Friday, August 3, 2007
We have had a number of posts about residency restrictions for homeless sex offenders (see here, here, and here). The NY Times today reported that a sex offender is facing an automatic life sentence for violating Georgia's new registry law for the second time. Here's an excerpt:
"The law requires offenders to register their address and forbids them to live or work within 1,000 feet of not only schools and day care centers but also churches, swimming pools and school bus stops. It expanded the definition of a sex offender and raised penalties for violating registry requirements.
Homelessness is not an acceptable excuse. “One of the requirements when you become a sex offender is you have to have an address,” said Sgt. Ray Hardin of the Richmond County Sheriff’s Office in Augusta.
Sergeant Hardin said enforcement of the law required a dedicated investigator, a global positioning system and, each time an offender moves, hours of paperwork. At least 15 sex offenders have been arrested because of homelessness since the law took effect in July 2006, according to documents gathered through pretrial proceedings in a lawsuit brought by the Southern Center for Human Rights and the American Civil Liberties Union.
The suit argues that the law leaves offenders virtually nowhere to live. Sarah Geraghty, a lawyer with the human rights center, said she had scoured the state for homeless shelters that would accept male sex offenders and could find only one, which was full. A document from the Sex Offender Administration of the Georgia Department of Corrections, provided to a reporter by Ms. Geraghty, lists what it calls “offenders arrested for being homeless.”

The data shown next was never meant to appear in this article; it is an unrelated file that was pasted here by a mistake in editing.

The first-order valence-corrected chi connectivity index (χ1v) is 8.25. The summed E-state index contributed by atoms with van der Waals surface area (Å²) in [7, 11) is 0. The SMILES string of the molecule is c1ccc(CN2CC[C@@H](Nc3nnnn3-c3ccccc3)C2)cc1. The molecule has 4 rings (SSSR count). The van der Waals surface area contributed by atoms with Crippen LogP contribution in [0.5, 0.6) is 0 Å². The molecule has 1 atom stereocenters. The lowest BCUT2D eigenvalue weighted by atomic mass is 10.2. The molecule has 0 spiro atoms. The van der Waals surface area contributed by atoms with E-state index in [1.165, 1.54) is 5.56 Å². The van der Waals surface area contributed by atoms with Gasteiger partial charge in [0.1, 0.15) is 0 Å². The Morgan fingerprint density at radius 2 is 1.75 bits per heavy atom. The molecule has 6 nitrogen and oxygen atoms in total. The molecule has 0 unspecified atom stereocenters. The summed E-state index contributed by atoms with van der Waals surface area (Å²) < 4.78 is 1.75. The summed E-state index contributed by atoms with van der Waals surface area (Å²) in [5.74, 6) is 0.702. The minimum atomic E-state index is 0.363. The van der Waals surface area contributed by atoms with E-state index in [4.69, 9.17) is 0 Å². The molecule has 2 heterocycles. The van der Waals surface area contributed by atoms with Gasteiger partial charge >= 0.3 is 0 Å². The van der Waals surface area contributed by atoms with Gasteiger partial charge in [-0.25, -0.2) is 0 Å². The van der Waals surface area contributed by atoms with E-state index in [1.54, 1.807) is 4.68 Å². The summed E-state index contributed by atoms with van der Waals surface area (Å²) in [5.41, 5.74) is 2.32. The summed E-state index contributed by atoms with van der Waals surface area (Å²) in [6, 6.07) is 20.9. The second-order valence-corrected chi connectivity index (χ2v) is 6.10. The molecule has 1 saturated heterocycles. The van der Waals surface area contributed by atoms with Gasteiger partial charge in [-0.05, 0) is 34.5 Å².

Georgia’s law is not the only one that has made it hard for offenders to maintain legal residences. In Florida, the state authorized five offenders to live under a bridge in Miami after they were unable to find suitable housing that they could afford. In Iowa, a victims’ group found that offenders tried to comply with the registry law by offering addresses like “rest area mile marker 149” or “RV in old Kmart parking lot.” Critics of residency restrictions say they drive offenders underground and have little effect on the number of sex crimes.
As a tough-on-crime measure, the Georgia law was enacted easily, with supporters saying it would force sex offenders to leave the state. “Every sex offender in Georgia will now serve time in jail, and every sex offender in Georgia will be monitored after their release,” said the House majority leader, Jerry Keen, the bill’s Republican sponsor.
But the law’s opponents have called it too harsh in its penalties, too broad in its restrictions and too rigid, allowing no exceptions even when a day care center or a church opens within 1,000 feet of an offender’s pre-existing residence. One offender, Anthony Mann, was told he had to leave his house and the barbecue restaurant he owned when day care centers opened too close to both locations, according to a second lawsuit."
Rose Cuison Villazor